"The idea is that you can 'call up' anyone who also has a 'voice-chat'-enabled mobile and quickly have a real-time two-way conversation, instead of tapping your way through short text messages back and forth," says Nokia engineer Orkut Voivitunvittu.
Phone companies have desperately searched for new services to offer to offset the huge licensing fees for the 3G mobile data radio bands. The unexpected success of SMS text messaging helped the bottom line tremendously, but the search for the "next SMS" has been long and arduous.
The "voice chat" feature is expected to be run over a little-used channel in the GSM specification that is sometimes used for sending data by modem connections. "It's only 9600 bits per second, but we figure we could get a decent voice signal through that channel with the right compression," says Voivitunvittu. "Quality is pretty good in our tests so far."
The market for this feature is questioned. Festering Eikel, a marketer at Philips in Eindhoven, points out the problems. "You can answer a text or an email at your leisure -- people who want to 'voice-chat' with you will interrupt you inconveniently. It can't possibly be as convenient as looking things up on a Web page. They want to set up their own closed network -- it doesn't hook into popular voice-over-IP networks like Skype, Google Talk or MSN at all. And finally, they want to give you a long number to remember instead of a nickname. That was a major nuisance on ICQ, and it's not clear why they think it'll work now."
"And really, what are people going to do when they're out in the street? Have loud conversations into this thing walking down the road? They'll look like crazy homeless people shouting at thin air, except they'll be wearing suits."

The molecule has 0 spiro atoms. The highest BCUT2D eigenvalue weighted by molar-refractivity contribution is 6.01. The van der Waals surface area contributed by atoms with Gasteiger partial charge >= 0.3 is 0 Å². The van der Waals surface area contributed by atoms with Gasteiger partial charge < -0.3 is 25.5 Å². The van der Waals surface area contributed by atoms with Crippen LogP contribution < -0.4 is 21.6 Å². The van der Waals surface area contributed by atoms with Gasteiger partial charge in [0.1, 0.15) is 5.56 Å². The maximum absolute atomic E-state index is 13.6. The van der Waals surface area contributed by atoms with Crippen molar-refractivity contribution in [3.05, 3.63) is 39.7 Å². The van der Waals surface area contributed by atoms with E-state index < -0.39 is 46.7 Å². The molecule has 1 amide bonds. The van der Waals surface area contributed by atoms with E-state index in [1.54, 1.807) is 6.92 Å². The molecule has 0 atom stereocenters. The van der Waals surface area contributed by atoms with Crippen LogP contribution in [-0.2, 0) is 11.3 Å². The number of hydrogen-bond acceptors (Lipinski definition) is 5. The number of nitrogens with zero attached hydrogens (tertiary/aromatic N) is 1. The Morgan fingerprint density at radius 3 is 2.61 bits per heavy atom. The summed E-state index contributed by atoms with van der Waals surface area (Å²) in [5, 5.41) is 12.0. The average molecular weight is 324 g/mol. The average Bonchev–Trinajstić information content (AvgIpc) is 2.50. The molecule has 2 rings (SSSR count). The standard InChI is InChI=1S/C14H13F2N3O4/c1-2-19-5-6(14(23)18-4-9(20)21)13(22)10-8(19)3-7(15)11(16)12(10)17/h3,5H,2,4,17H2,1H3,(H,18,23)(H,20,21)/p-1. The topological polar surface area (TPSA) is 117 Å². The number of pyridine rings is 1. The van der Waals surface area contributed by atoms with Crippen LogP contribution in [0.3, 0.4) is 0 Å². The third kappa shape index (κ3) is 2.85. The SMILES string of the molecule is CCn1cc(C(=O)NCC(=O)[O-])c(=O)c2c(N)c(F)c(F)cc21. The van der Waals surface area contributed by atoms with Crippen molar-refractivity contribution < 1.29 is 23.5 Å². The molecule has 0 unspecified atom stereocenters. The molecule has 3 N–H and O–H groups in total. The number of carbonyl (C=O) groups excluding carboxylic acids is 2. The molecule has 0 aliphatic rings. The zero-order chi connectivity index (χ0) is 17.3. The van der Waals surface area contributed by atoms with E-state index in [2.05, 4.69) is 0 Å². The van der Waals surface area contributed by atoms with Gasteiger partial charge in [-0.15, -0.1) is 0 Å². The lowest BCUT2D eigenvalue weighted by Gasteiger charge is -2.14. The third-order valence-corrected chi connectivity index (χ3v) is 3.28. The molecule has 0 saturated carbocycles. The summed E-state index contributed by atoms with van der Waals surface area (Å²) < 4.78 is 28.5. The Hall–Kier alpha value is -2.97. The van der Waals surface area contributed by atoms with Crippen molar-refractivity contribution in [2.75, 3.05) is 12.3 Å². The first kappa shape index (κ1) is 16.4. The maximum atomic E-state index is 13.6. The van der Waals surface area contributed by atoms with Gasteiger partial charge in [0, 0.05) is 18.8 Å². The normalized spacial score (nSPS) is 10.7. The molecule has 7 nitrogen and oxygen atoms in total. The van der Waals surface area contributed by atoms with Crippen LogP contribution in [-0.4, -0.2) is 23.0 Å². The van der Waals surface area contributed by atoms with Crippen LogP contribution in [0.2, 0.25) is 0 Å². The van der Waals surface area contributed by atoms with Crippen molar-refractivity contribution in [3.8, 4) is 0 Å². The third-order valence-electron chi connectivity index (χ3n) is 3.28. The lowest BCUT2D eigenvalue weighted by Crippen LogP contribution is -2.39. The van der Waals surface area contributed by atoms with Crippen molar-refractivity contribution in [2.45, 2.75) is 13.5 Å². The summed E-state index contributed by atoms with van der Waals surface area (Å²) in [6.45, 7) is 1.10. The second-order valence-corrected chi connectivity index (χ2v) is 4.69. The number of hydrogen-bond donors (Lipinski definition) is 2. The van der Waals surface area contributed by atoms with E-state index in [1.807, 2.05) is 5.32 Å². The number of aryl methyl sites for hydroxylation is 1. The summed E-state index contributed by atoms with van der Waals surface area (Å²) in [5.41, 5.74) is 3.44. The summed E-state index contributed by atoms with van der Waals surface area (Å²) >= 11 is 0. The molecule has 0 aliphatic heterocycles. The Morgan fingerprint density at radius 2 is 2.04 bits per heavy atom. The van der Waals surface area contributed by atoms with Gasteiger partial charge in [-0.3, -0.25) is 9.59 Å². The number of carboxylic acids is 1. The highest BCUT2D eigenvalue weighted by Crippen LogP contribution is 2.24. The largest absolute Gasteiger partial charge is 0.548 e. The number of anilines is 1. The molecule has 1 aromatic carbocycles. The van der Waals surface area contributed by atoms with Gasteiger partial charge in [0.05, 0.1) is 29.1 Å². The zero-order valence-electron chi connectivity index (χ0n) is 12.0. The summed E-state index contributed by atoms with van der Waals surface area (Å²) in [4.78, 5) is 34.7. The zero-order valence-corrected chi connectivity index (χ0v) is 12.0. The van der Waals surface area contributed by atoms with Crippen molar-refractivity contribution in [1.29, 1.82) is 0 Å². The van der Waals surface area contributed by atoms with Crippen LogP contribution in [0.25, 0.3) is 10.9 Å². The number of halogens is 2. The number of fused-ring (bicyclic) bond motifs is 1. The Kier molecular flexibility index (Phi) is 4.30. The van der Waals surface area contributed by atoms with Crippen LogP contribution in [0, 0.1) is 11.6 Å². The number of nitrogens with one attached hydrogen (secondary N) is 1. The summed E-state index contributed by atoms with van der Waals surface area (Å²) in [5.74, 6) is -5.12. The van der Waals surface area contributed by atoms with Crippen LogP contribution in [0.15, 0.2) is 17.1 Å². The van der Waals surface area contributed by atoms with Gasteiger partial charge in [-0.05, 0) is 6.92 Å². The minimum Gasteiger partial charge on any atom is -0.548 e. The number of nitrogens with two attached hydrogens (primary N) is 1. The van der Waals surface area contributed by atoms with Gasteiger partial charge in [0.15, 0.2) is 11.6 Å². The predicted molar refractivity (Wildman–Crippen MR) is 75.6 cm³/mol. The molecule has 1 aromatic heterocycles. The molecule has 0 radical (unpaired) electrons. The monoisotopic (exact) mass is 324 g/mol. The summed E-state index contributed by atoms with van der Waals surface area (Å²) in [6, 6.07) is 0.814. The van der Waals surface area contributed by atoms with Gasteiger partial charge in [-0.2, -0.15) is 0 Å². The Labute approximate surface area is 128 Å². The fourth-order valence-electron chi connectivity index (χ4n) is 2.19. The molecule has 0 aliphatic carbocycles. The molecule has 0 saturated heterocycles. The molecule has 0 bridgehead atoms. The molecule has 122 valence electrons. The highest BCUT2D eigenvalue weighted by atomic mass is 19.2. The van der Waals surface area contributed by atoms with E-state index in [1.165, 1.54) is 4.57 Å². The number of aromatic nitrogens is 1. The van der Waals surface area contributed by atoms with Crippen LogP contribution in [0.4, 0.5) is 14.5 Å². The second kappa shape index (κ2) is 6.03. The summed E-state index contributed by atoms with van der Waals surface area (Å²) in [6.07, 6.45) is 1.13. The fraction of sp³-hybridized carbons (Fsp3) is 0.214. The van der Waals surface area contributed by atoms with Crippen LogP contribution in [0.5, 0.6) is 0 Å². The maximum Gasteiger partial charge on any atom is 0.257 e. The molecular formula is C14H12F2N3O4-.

Text message users were also sceptical. "theres 2 mny bttns alrdy + im nt sure how 2 say sm of th wrds its a prty dum idea its like sayn 'lol' out loud lol" said Grg Smth. "0f c0ur53 1 c00d alw@y2 l3@rn l33t thatll be gd in wow or eq."
The new service will use a tremendous amount of bandwidth. "Yeah, it's somewhere above 500 text messages' worth of data for every minute, and double that since it goes both ways," says Voivitunvittu. "But the modem channel isn't much used by anyone at the moment, so if 'voice-chat' catches on we should be able to keep up with demand as it builds."
Nokia marketers have yet to give a name to the new service, but are considering "UltraVox," from the Latin words for "further" and "voice." "wt a dumass nm itll nvr ctch on," said Smth.
The company is also planning to offer the new service in combination with its recently-announced mobile phone anti-theft feature: rather than running over radio frequencies and being portable, the phones can be attached by a cable connection to the network, in a single secure location.